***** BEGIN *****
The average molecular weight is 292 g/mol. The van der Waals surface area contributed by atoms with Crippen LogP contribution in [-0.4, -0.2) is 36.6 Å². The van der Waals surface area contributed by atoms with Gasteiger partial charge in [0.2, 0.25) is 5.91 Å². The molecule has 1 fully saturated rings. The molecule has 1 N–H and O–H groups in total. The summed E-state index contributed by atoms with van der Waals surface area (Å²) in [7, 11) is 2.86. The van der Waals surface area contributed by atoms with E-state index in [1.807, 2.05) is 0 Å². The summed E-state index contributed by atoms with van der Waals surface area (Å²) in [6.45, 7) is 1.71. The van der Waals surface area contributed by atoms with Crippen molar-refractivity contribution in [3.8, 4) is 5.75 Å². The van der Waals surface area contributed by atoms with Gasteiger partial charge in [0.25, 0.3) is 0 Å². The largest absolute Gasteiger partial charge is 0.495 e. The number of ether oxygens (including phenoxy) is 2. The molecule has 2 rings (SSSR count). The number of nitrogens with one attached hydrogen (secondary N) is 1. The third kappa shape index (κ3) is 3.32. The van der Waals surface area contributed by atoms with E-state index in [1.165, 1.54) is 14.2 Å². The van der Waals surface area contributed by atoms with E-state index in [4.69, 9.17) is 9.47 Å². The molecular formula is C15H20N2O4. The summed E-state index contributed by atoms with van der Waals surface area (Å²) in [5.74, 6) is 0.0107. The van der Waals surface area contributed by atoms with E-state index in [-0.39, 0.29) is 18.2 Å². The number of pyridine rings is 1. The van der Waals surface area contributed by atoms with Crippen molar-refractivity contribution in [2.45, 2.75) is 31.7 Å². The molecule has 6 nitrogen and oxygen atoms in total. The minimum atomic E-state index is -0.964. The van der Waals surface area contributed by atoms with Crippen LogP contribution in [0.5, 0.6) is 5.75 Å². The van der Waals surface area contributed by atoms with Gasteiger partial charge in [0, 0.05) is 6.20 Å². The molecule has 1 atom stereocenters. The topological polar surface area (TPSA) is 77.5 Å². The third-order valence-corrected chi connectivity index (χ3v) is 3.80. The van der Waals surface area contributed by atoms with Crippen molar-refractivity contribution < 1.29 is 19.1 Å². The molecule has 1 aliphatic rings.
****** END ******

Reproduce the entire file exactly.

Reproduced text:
The average molecular weight is 292 g/mol. The van der Waals surface area contributed by atoms with Crippen LogP contribution in [-0.4, -0.2) is 36.6 Å². The van der Waals surface area contributed by atoms with Gasteiger partial charge in [0.2, 0.25) is 5.91 Å². The molecule has 1 fully saturated rings. The molecule has 1 N–H and O–H groups in total. The summed E-state index contributed by atoms with van der Waals surface area (Å²) in [7, 11) is 2.86. The van der Waals surface area contributed by atoms with E-state index in [1.807, 2.05) is 0 Å². The summed E-state index contributed by atoms with van der Waals surface area (Å²) in [6.45, 7) is 1.71. The van der Waals surface area contributed by atoms with Crippen molar-refractivity contribution in [3.8, 4) is 5.75 Å². The van der Waals surface area contributed by atoms with Gasteiger partial charge in [0.25, 0.3) is 0 Å². The largest absolute Gasteiger partial charge is 0.495 e. The number of ether oxygens (including phenoxy) is 2. The molecule has 2 rings (SSSR count). The number of nitrogens with one attached hydrogen (secondary N) is 1. The third kappa shape index (κ3) is 3.32. The van der Waals surface area contributed by atoms with E-state index in [1.165, 1.54) is 14.2 Å². The van der Waals surface area contributed by atoms with E-state index in [4.69, 9.17) is 9.47 Å². The molecular formula is C15H20N2O4. The summed E-state index contributed by atoms with van der Waals surface area (Å²) in [5.74, 6) is 0.0107. The van der Waals surface area contributed by atoms with E-state index in [-0.39, 0.29) is 18.2 Å². The number of pyridine rings is 1. The van der Waals surface area contributed by atoms with Crippen molar-refractivity contribution in [2.45, 2.75) is 31.7 Å². The molecule has 6 nitrogen and oxygen atoms in total. The minimum atomic E-state index is -0.964. The van der Waals surface area contributed by atoms with Crippen LogP contribution in [0.5, 0.6) is 5.75 Å². The van der Waals surface area contributed by atoms with Gasteiger partial charge in [0, 0.05) is 6.20 Å². The molecule has 1 atom stereocenters. The topological polar surface area (TPSA) is 77.5 Å². The third-order valence-corrected chi connectivity index (χ3v) is 3.80. The van der Waals surface area contributed by atoms with Crippen molar-refractivity contribution < 1.29 is 19.1 Å². The molecule has 1 aliphatic rings.